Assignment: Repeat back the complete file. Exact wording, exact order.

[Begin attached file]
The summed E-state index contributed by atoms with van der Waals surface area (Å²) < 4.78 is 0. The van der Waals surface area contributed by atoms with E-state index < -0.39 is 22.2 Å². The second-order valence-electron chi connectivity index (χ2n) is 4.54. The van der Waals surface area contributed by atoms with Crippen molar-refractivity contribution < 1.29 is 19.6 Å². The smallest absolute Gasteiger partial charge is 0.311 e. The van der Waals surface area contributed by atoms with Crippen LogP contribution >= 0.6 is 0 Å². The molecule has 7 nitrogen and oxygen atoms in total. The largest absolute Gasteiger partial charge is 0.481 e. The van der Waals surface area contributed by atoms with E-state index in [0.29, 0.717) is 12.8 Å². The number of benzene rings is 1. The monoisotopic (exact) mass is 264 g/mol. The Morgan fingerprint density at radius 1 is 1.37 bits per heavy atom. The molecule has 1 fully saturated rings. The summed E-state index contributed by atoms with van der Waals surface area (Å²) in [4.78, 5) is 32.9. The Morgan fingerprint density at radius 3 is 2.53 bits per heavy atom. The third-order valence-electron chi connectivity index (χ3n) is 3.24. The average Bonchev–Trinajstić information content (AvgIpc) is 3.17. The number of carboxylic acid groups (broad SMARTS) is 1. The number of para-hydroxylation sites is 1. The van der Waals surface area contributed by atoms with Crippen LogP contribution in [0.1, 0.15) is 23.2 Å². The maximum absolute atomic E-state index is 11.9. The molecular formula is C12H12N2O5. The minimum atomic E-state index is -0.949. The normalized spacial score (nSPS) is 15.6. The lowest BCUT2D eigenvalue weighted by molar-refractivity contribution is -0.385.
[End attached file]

The summed E-state index contributed by atoms with van der Waals surface area (Å²) < 4.78 is 0. The van der Waals surface area contributed by atoms with E-state index < -0.39 is 22.2 Å². The second-order valence-electron chi connectivity index (χ2n) is 4.54. The van der Waals surface area contributed by atoms with Crippen molar-refractivity contribution < 1.29 is 19.6 Å². The smallest absolute Gasteiger partial charge is 0.311 e. The van der Waals surface area contributed by atoms with Crippen LogP contribution >= 0.6 is 0 Å². The molecule has 7 nitrogen and oxygen atoms in total. The largest absolute Gasteiger partial charge is 0.481 e. The van der Waals surface area contributed by atoms with E-state index in [0.29, 0.717) is 12.8 Å². The number of benzene rings is 1. The monoisotopic (exact) mass is 264 g/mol. The Morgan fingerprint density at radius 1 is 1.37 bits per heavy atom. The molecule has 1 fully saturated rings. The summed E-state index contributed by atoms with van der Waals surface area (Å²) in [4.78, 5) is 32.9. The Morgan fingerprint density at radius 3 is 2.53 bits per heavy atom. The third-order valence-electron chi connectivity index (χ3n) is 3.24. The average Bonchev–Trinajstić information content (AvgIpc) is 3.17. The number of carboxylic acid groups (broad SMARTS) is 1. The number of para-hydroxylation sites is 1. The van der Waals surface area contributed by atoms with Crippen LogP contribution in [0.1, 0.15) is 23.2 Å². The maximum absolute atomic E-state index is 11.9. The molecular formula is C12H12N2O5. The minimum atomic E-state index is -0.949. The normalized spacial score (nSPS) is 15.6. The lowest BCUT2D eigenvalue weighted by molar-refractivity contribution is -0.385.